This novel has such a huge scope it is hard to condense and compartmentalize it here for you.

All you need to know is that I recommend it ever so highly. I loved each page and held on for dear life.

I finished it the day I started and, though somewhat emotionally distressed, was better for the profound experience.

Donna Morrissey: I love you! Damn! You can write a book.

The pages flew through my fingertips.

Wednesday, October 14, 2009

New Pet Project please

My friends know that without a book "pet" project that I can cultivate and not utter a sentence without recommending, I wither up and die inside.

I am a bookseller: inadvertently in my current job; during my university job; on this here book blog ( and at my Christian book blog ) and every day in most every conversation.

I am a bibliophile and a compulsive bookseller. On facebook, on twitter, I really cannot fathom a world where I am not talking books.

Sometimes I narrow my focus to dedicate time to a particular author or book. I usually have some unwritten qualifiers for my casual "pet projects."

In fact, I was not always cognizant that these were my pet projects but now I deduce standard criteria based on a string of past experience.

First, the author or book in question must be Canadian ( or past Canadian or almost Canadian). I discovered a new word today, canaphile, and I mean to put it to good use. I love my country. So should you.

Secondly, the author or the book can be recognizable but not necessary popular. I have an odd relationship with popular things or things that are two easily noticeable, I like to feel with "pet projects" that I have a bit of a handprint; that I have the ability to recommend something others may never have stumbled across.

Thirdly ( and this is very important as I distinguish my roster of favourite authors and books), the author's personality must complete the work. Books that have no spark of an author's personality are a waste of time and not nearly as fun to read.

(I interrupt this blog post from my hotel in St. John's to inform you that RH Thomson is in a really terrible television movie and I love RH Thomson and need to point him out)

For meeting all of the aforementioned guidelines, pet projects have included Maureen Jennings ( most often her Detective Murdoch series); Arthur Slade ( for Megiddo's Shadow and Dust but mostly in recent years for JOLTED!!!!) and CC Humphreys ( only for Jack Absolute although I did once sell five copies of the French Executioner in an hour) and Lynn Austin ( a Christian writer who I try to infiltrate into the secular market--- a tricky balance, indeed)

Problem is, I need a new pet project. I am actively searching. You now know my qualifiers. Anyone have any hints? I sell. I SELL a lot: in stores I don't work at ( I no longer work in book retail although the way I talk about it you might think I do); to friends; on my blog; on facebook.... just all the time. Every day.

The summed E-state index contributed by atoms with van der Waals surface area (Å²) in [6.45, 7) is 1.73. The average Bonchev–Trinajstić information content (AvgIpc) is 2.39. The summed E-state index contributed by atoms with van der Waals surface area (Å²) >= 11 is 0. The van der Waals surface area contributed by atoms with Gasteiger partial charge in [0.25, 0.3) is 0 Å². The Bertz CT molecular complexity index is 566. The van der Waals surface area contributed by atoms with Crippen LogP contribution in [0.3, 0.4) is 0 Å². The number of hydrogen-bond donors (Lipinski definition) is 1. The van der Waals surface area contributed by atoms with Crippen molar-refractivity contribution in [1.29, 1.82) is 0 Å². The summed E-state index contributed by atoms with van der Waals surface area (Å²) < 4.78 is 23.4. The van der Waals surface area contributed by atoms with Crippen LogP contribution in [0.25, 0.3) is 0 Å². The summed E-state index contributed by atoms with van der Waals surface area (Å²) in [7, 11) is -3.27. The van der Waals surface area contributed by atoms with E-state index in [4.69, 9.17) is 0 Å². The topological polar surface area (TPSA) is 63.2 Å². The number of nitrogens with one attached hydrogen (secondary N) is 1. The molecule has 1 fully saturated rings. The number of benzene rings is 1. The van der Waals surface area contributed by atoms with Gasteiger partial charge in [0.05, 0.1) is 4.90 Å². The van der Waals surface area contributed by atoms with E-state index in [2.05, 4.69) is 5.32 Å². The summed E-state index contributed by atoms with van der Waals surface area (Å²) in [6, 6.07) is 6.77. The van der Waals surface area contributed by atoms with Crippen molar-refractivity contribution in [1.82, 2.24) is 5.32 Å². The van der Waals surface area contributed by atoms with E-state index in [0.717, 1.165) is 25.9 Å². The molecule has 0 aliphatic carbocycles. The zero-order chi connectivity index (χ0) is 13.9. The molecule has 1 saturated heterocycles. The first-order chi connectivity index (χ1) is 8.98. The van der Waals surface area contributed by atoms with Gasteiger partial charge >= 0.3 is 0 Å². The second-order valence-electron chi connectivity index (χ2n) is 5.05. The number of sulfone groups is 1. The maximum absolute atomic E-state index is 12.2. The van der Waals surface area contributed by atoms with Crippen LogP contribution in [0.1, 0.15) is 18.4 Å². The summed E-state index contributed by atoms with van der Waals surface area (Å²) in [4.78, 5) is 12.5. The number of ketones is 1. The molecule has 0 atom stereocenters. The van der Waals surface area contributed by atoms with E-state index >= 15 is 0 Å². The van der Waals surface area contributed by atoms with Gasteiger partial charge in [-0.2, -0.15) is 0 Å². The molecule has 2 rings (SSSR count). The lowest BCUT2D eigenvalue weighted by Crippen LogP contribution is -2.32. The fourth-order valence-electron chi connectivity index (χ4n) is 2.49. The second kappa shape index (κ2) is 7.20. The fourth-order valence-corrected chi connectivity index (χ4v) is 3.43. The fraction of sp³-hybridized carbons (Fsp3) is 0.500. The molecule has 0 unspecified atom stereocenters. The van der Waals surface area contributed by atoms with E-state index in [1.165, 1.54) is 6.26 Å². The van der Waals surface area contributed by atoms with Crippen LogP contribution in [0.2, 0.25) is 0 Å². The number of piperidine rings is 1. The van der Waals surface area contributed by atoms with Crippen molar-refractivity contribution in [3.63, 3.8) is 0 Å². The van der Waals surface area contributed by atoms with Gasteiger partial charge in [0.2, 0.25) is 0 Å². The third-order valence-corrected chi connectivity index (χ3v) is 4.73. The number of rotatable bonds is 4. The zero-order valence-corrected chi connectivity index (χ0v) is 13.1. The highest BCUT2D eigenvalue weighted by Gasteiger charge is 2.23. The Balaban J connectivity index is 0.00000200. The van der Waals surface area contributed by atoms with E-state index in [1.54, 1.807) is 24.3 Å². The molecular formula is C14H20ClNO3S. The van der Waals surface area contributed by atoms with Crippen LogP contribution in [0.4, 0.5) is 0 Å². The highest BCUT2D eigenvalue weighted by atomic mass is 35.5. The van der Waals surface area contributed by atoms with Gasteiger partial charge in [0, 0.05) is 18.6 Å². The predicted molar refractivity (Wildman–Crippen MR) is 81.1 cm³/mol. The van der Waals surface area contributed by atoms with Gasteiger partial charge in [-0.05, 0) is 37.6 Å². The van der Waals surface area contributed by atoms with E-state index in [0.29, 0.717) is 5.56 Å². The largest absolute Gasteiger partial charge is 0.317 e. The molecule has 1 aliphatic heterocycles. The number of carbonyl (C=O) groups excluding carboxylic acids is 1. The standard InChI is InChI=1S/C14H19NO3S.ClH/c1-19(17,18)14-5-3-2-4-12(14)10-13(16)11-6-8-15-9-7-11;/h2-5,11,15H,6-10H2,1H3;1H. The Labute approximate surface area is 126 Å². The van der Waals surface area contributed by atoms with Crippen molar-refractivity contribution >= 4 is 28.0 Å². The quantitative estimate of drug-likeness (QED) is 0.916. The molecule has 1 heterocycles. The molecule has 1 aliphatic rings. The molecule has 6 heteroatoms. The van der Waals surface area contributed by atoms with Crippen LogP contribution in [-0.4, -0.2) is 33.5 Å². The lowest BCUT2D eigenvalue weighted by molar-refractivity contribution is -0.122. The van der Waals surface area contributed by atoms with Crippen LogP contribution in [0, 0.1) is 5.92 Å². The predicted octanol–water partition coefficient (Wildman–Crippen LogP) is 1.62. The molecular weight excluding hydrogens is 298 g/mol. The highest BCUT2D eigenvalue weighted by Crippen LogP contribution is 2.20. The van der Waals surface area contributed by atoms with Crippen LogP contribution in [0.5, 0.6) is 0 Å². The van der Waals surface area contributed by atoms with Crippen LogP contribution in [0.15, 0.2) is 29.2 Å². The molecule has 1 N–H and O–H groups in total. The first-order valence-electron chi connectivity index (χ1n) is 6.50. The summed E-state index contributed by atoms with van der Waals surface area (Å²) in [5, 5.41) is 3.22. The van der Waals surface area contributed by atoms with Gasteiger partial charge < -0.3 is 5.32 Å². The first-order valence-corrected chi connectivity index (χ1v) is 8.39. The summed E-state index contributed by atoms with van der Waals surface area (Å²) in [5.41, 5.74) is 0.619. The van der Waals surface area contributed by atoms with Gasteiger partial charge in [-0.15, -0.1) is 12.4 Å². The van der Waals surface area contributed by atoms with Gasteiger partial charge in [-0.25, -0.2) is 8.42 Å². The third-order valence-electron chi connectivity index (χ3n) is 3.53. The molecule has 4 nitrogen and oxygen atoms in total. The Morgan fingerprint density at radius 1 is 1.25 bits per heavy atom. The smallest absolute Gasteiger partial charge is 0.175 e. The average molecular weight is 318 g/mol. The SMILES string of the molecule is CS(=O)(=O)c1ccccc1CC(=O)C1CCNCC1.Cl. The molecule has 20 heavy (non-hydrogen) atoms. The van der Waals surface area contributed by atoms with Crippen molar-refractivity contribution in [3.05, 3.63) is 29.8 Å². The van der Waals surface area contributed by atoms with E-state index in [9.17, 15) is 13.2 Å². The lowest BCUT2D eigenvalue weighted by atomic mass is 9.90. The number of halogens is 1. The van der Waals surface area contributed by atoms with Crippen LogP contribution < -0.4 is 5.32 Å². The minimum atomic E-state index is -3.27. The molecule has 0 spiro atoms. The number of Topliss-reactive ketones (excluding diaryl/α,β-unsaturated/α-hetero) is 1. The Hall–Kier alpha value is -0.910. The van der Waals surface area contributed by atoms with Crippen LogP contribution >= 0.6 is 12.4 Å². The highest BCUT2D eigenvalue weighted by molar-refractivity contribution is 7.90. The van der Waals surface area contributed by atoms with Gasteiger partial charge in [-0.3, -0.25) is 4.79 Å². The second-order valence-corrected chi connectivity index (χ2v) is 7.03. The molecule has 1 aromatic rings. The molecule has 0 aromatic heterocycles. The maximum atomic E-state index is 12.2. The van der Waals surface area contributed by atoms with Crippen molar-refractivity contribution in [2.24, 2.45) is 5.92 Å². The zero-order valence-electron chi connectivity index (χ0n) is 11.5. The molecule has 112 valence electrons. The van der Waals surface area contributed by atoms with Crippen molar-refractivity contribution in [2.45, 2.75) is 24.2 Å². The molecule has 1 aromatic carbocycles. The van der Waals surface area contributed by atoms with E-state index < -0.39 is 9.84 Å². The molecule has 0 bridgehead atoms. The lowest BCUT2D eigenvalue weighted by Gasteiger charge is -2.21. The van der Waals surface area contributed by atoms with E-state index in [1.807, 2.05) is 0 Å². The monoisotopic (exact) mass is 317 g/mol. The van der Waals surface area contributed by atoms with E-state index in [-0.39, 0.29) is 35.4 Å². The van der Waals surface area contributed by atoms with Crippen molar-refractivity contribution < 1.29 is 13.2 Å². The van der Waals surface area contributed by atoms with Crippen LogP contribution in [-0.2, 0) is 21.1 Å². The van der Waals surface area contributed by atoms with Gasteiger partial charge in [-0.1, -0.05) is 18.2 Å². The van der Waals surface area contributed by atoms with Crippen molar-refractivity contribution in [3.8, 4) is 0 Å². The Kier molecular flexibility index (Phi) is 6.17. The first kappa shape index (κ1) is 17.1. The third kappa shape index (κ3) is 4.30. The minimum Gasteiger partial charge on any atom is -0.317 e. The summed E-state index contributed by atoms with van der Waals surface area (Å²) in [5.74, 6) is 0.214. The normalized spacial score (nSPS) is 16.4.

I have a long track record here and LOVE to recommend books. LOVE!

please forward suggestions.

Who are your pet book projects? I might end up discovering some book I might never have rubbed shoulders with otherwise.

NOTE: the book I handsold the most of was definitely "Deafening" by Frances Itani; but it was really popular and a Canada Reads selection so not one of my select few.

Jess and Rachel Talk Books: the Classics Edition

Hey kids, hello from BLUSTERY windy and rainy St. John's Newfoundland where I am at a conference for work and surrounded by dozens of delicious books.

I also found a fantastic used bookstore here: complete with a Michael Crummey display. Yes, Newfoundland is proud of Mr. Crummey, as well they should be.

note ( on a very superficial level which rescinds any dwindling respectability I might have had): I think Michael Crummey is Canada's cutest author. The end.

Remember when Jess and I talked Horatio Lyle and how much fun that was?

Well everyone's favourite Coloradonian ( is that even a word) and yours truly are going to talk CLASSICS! Look for me in italics and Jess in bold ( for she is boldly beautiful )....

Jess, what is your favourite “Classic” book? ( from any era, just one widely-regarded as “classic”)

I’m going to give you two. I’m a cheater like that.

As a kid, one of my favorite books was Matilda by Roald Dahl. I can’t even begin to tell you how many times I read that book. It’s been a while since I re-visited it, but I look forward to my chance to sit down with it again someday soon and experience the magic and delight.

Okay, I’m going to cheat even more and give you three, because I also read The Island of the Blue Dolphins by Scott O’Dell about 8 billion times as a girl. What I loved about both of these books was the strong, smart girl protagonists who have to take care of themselves – and do. Matilda is smarter than pretty much everyone everywhere, and manages to defeat the evil adults so that she can live with her beloved teacher, Miss Honey. Also, she’s telekinetic. Which is just awesome. Karana lives on the island all by herself for years, finding food, hiding from hunters. Her story is sad and lonely, but she finds peace and contentment in her life, and isn’t so much rescued as much as she chooses to leave.